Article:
pool() function combines the estimates from
repeated complete data analyses. The typical sequence of steps to
do a multiple imputation analysis is:
Impute the missing data by the
mice function, resulting in
a multiple imputed data set (class
Fit the model of interest (scientific model) on each imputed data set
with() function, resulting an object of class
Pool the estimates from each model into a single set of estimates
and standard errors, resulting is an object of class
A common error is to reverse steps 2 and 3, i.e., to pool the
multiply-imputed data instead of the estimates. Doing so may severely bias
the estimates of scientific interest and yield incorrect statistical
intervals and p-values. The
pool() function will detect
pool(object, dfcom = NULL)
A positive number representing the degrees of freedom in the
complete-data analysis. The default (
An object of class
mipo, which stands for 'multiple imputation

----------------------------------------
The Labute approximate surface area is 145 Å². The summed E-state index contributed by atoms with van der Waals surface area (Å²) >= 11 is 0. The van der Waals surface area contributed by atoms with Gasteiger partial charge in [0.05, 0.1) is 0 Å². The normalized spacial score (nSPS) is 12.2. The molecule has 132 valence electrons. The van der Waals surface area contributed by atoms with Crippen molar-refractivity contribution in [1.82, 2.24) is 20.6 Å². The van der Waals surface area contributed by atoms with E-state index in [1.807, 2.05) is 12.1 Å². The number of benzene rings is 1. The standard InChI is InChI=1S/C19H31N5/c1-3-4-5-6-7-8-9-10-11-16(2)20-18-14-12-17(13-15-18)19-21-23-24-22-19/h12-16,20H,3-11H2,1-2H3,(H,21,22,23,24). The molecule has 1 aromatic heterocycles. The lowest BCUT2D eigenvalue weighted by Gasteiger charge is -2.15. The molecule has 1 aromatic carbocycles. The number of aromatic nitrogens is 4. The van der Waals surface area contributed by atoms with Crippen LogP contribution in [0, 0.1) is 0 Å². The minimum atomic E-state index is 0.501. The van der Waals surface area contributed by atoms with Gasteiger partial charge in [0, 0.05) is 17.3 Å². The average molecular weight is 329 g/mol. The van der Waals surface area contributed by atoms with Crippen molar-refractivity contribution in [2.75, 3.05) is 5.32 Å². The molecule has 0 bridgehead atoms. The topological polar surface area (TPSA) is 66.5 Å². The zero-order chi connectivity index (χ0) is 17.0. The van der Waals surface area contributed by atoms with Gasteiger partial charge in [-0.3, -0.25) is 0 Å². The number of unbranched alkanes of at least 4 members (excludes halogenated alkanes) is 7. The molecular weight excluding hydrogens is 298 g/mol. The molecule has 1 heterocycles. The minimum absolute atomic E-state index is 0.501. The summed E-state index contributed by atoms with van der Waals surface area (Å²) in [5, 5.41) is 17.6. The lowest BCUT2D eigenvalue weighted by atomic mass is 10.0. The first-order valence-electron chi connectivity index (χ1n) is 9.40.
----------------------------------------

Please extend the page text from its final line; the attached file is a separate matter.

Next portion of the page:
pool() function averages the estimates of the complete
data model, computes the
total variance over the repeated analyses by Rubin's rules
(Rubin, 1987, p. 76),
and computes the following diagnostic statistics per estimate:
Relative increase in variance due to nonresponse
Residual degrees of freedom for hypothesis testing
Proportion of total variance due to missingness
Fraction of missing information
The function requires the following input from each fitted model:
the estimates of the model, usually obtainable by
the standard error of each estimate;
the residual degrees of freedom of the model.
The degrees of freedom calculation uses the Barnard-Rubin adjustment for small samples (Barnard and Rubin, 1999).
Barnard, J. and Rubin, D.B. (1999). Small sample degrees of freedom with multiple imputation. Biometrika, 86, 948-955.
Rubin, D.B. (1987). Multiple Imputation for Nonresponse in Surveys. New York: John Wiley and Sons.
van Buuren S and Groothuis-Oudshoorn K (2011).
Imputation by Chained Equations in
R. Journal of Statistical
Software, 45(3), 1-67. https://www.jstatsoft.org/v45/i03/
# pool using the classic MICE workflow imp <- mice(nhanes, maxit = 2, m = 2)#> #> iter imp variable #> 1 1 bmi hyp chl #> 1 2 bmi hyp chl #> 2 1 bmi hyp chl #> 2 2 bmi hyp chl#> term estimate std.error statistic df p.value #> 1 (Intercept) 21.3937741 4.22217002 5.0670091 17.192034 9.211353e-05 #> 2 hyp -1.4382464 2.56874915 -0.5599014 4.912371 6.001139e-01 #> 3 chl 0.0346279 0.02516489 1.3760400 6.688939 2.131088e-01